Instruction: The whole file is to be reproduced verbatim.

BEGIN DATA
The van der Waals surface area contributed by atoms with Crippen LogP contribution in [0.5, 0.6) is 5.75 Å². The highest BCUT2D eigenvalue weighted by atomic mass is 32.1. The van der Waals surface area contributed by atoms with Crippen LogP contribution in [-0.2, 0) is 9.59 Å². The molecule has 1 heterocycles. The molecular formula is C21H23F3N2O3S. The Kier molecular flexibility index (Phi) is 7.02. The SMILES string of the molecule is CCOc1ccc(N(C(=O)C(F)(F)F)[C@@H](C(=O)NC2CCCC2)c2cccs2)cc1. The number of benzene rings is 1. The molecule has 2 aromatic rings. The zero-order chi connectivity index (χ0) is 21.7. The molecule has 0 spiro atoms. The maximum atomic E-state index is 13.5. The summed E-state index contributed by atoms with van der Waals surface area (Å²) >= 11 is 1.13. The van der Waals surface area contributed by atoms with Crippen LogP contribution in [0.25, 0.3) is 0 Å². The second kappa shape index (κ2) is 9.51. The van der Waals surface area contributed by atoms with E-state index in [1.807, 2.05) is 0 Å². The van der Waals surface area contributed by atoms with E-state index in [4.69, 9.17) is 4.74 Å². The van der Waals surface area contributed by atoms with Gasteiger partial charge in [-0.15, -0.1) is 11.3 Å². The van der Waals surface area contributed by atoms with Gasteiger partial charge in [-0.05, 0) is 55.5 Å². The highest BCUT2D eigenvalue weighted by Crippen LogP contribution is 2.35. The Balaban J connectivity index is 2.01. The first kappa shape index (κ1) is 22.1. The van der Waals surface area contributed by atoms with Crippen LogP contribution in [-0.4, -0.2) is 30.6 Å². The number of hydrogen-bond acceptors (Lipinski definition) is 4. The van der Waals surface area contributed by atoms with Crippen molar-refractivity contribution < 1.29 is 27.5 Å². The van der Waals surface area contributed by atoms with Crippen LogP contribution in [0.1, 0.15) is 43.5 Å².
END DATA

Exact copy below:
The van der Waals surface area contributed by atoms with Crippen LogP contribution in [0.5, 0.6) is 5.75 Å². The highest BCUT2D eigenvalue weighted by atomic mass is 32.1. The van der Waals surface area contributed by atoms with Crippen LogP contribution in [-0.2, 0) is 9.59 Å². The molecule has 1 heterocycles. The molecular formula is C21H23F3N2O3S. The Kier molecular flexibility index (Phi) is 7.02. The SMILES string of the molecule is CCOc1ccc(N(C(=O)C(F)(F)F)[C@@H](C(=O)NC2CCCC2)c2cccs2)cc1. The number of benzene rings is 1. The molecule has 2 aromatic rings. The zero-order chi connectivity index (χ0) is 21.7. The molecule has 0 spiro atoms. The maximum atomic E-state index is 13.5. The summed E-state index contributed by atoms with van der Waals surface area (Å²) >= 11 is 1.13. The van der Waals surface area contributed by atoms with Crippen LogP contribution in [0.25, 0.3) is 0 Å². The second kappa shape index (κ2) is 9.51. The van der Waals surface area contributed by atoms with E-state index in [1.807, 2.05) is 0 Å². The van der Waals surface area contributed by atoms with E-state index in [4.69, 9.17) is 4.74 Å². The van der Waals surface area contributed by atoms with Gasteiger partial charge in [-0.15, -0.1) is 11.3 Å². The van der Waals surface area contributed by atoms with Gasteiger partial charge in [-0.05, 0) is 55.5 Å². The highest BCUT2D eigenvalue weighted by Crippen LogP contribution is 2.35. The Balaban J connectivity index is 2.01. The first kappa shape index (κ1) is 22.1. The van der Waals surface area contributed by atoms with Crippen LogP contribution in [-0.4, -0.2) is 30.6 Å². The number of hydrogen-bond acceptors (Lipinski definition) is 4. The van der Waals surface area contributed by atoms with Crippen molar-refractivity contribution < 1.29 is 27.5 Å². The van der Waals surface area contributed by atoms with Crippen LogP contribution in [0.1, 0.15) is 43.5 Å².